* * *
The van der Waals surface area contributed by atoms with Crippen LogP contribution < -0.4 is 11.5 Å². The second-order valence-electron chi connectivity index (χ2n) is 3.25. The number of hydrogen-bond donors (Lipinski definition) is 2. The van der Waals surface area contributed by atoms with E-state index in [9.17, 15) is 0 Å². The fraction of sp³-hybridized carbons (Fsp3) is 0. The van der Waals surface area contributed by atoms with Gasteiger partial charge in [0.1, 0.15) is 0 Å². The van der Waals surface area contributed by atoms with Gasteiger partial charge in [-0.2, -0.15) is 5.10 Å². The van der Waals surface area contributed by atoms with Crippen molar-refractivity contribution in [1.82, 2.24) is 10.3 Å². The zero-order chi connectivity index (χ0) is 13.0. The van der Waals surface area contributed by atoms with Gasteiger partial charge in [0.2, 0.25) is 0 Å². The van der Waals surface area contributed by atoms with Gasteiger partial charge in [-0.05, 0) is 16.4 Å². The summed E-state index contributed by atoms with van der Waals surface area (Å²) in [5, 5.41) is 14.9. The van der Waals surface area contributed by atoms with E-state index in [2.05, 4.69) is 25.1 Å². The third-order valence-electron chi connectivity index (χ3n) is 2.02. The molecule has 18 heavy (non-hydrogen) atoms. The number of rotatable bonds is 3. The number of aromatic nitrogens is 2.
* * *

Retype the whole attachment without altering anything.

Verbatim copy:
The van der Waals surface area contributed by atoms with Crippen LogP contribution < -0.4 is 11.5 Å². The second-order valence-electron chi connectivity index (χ2n) is 3.25. The number of hydrogen-bond donors (Lipinski definition) is 2. The van der Waals surface area contributed by atoms with E-state index in [9.17, 15) is 0 Å². The fraction of sp³-hybridized carbons (Fsp3) is 0. The van der Waals surface area contributed by atoms with Gasteiger partial charge in [0.1, 0.15) is 0 Å². The van der Waals surface area contributed by atoms with Gasteiger partial charge in [-0.2, -0.15) is 5.10 Å². The van der Waals surface area contributed by atoms with Crippen molar-refractivity contribution in [1.82, 2.24) is 10.3 Å². The zero-order chi connectivity index (χ0) is 13.0. The van der Waals surface area contributed by atoms with Gasteiger partial charge in [0.2, 0.25) is 0 Å². The van der Waals surface area contributed by atoms with Gasteiger partial charge in [-0.05, 0) is 16.4 Å². The summed E-state index contributed by atoms with van der Waals surface area (Å²) in [5, 5.41) is 14.9. The van der Waals surface area contributed by atoms with E-state index in [2.05, 4.69) is 25.1 Å². The third-order valence-electron chi connectivity index (χ3n) is 2.02. The molecule has 18 heavy (non-hydrogen) atoms. The number of rotatable bonds is 3. The number of aromatic nitrogens is 2.